The Global Mayors' Forum & 6th Guangzhou International Award for Urban Innovation (Guangzhou Award) will be held in Guangzhou from December 7 to 9. As of December 5, representatives of 65 cities from 37 countries as well as nine international organizations have confirmed their participation.
The 6th Guangzhou Award received a total of 274 initiatives from 193 cities and local governments in 54 countries and regions, and 15 cities stood out as the shortlisted cities after the selection by the Technical Committee.
Let's take a look at the 15 shortlisted cities and their urban innovation initiatives, among which five winners will be announced on Thursday night.
Antalya, Türkiye 土耳其安塔利亚
Eco-friendly Farmer Card – Protect your environment, collect points, win prizes
This initiative by Antalya Metropolitan Municipality is designed to reduce hazardous agricultural packaging waste, which has significant negative environmental and health consequences, particularly in intensive farming areas. The project reduces plastic pollution from pesticide-laden packaging that is harmful to soil, that causes pollution and that indirectly contaminates 98% of Antalya’s drinking water.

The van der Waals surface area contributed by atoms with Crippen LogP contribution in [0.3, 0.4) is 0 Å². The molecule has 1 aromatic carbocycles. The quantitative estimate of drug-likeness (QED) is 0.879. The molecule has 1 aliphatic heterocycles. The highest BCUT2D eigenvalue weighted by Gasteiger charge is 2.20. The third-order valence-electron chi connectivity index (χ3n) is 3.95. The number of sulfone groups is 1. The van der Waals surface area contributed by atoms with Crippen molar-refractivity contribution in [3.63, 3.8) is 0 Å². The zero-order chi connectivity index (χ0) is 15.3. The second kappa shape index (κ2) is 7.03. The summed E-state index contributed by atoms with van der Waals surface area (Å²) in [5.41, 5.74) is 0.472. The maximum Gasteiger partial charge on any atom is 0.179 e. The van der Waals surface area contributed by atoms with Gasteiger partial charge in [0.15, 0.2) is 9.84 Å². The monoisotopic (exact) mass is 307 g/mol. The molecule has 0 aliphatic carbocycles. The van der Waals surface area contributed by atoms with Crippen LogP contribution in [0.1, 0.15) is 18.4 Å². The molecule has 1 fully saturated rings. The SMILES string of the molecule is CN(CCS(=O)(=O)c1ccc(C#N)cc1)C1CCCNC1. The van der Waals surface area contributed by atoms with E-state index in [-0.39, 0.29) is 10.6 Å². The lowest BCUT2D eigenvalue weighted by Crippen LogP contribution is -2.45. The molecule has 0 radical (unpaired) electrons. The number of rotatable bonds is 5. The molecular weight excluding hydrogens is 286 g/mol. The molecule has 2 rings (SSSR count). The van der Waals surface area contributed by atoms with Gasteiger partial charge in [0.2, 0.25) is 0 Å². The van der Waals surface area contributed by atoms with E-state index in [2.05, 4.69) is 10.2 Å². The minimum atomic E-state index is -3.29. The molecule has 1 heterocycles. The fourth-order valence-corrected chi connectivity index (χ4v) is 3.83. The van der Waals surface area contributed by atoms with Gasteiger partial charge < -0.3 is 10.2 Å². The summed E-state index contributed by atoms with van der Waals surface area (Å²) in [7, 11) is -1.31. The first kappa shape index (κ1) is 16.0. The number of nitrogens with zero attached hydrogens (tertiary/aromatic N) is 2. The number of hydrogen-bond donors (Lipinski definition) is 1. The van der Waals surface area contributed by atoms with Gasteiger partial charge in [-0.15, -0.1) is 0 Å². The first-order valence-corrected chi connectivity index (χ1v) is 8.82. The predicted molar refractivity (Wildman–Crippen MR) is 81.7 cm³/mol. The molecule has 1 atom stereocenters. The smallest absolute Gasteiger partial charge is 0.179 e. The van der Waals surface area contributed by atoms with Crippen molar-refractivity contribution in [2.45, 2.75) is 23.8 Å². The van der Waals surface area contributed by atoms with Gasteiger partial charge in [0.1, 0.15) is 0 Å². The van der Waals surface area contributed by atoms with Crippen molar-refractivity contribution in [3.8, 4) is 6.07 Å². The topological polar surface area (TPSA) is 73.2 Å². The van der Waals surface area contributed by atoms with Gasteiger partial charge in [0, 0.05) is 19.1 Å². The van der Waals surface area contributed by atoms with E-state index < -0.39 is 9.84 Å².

Solar, fire-resistant vending machines receive deposits of agricultural waste packaging via personalized key fobs. The farmers depositing the waste are rewarded with farming sensors, greenhouse materials and tools. Farmers are also trained to identify and dispose the hazardous waste.
The initiative involves multiple partnerships and models of cooperation between municipalities, citizens, the private sector and academia. It also applies circular economy principles that prioritize sustainable resource use and waste reduction, making a significant contribution to environmental sustainability, the circular economy, local economic development and sustainable communities whilst reducing carbon emissions.
Bogotá, Colombia 哥伦比亚波哥大
Bogotá Care Blocks – How a city is reorganizing itself for women and achieving the SDGs
It has long been recognized that women's “time poverty” is a structural cause of gender inequality. The unpaid burden of care falls disproportionately on women, which translates into women lacking economic autonomy. Women who are primary caregivers also tend to abandon higher education. They are prone to suffer from chronic mental and physical illnesses and have higher chances of experiencing gender-based violence. 30% of Bogotá's female population does unpaid caregiving full-time; 91% of this population is low-income; and 33% is deprived of free time for self-care.
In 2020, the city of Bogotá, Colombia's capital, launched its Care System to recognize, reduce and redistribute care. This initiative operates mainly through Care Blocks with an “ease-of-access” modality that provides educational, leisure and income-generation services to caregivers, while simultaneously offering professional assistance to those being taken care of – children, people with disabilities, and the elderly.